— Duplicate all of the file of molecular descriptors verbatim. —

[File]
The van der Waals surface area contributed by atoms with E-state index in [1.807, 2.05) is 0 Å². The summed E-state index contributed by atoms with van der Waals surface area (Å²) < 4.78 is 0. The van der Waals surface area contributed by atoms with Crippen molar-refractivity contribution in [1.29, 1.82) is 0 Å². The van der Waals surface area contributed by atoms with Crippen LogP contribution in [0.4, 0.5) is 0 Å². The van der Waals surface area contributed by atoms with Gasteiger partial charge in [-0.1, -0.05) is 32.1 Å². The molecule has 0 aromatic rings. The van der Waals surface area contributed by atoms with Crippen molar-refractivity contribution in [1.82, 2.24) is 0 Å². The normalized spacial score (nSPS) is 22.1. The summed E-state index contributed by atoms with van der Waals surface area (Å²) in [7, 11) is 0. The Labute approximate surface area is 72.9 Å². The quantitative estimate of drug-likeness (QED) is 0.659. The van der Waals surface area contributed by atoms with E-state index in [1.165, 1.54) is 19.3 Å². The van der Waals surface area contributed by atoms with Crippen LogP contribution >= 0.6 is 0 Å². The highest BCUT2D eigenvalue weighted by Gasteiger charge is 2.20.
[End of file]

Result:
The van der Waals surface area contributed by atoms with E-state index in [1.807, 2.05) is 0 Å². The summed E-state index contributed by atoms with van der Waals surface area (Å²) < 4.78 is 0. The van der Waals surface area contributed by atoms with Crippen molar-refractivity contribution in [1.29, 1.82) is 0 Å². The van der Waals surface area contributed by atoms with Crippen LogP contribution in [0.4, 0.5) is 0 Å². The van der Waals surface area contributed by atoms with Gasteiger partial charge in [-0.1, -0.05) is 32.1 Å². The molecule has 0 aromatic rings. The van der Waals surface area contributed by atoms with Crippen molar-refractivity contribution in [1.82, 2.24) is 0 Å². The normalized spacial score (nSPS) is 22.1. The summed E-state index contributed by atoms with van der Waals surface area (Å²) in [7, 11) is 0. The Labute approximate surface area is 72.9 Å². The quantitative estimate of drug-likeness (QED) is 0.659. The van der Waals surface area contributed by atoms with E-state index in [1.165, 1.54) is 19.3 Å². The van der Waals surface area contributed by atoms with Crippen LogP contribution >= 0.6 is 0 Å². The highest BCUT2D eigenvalue weighted by Gasteiger charge is 2.20.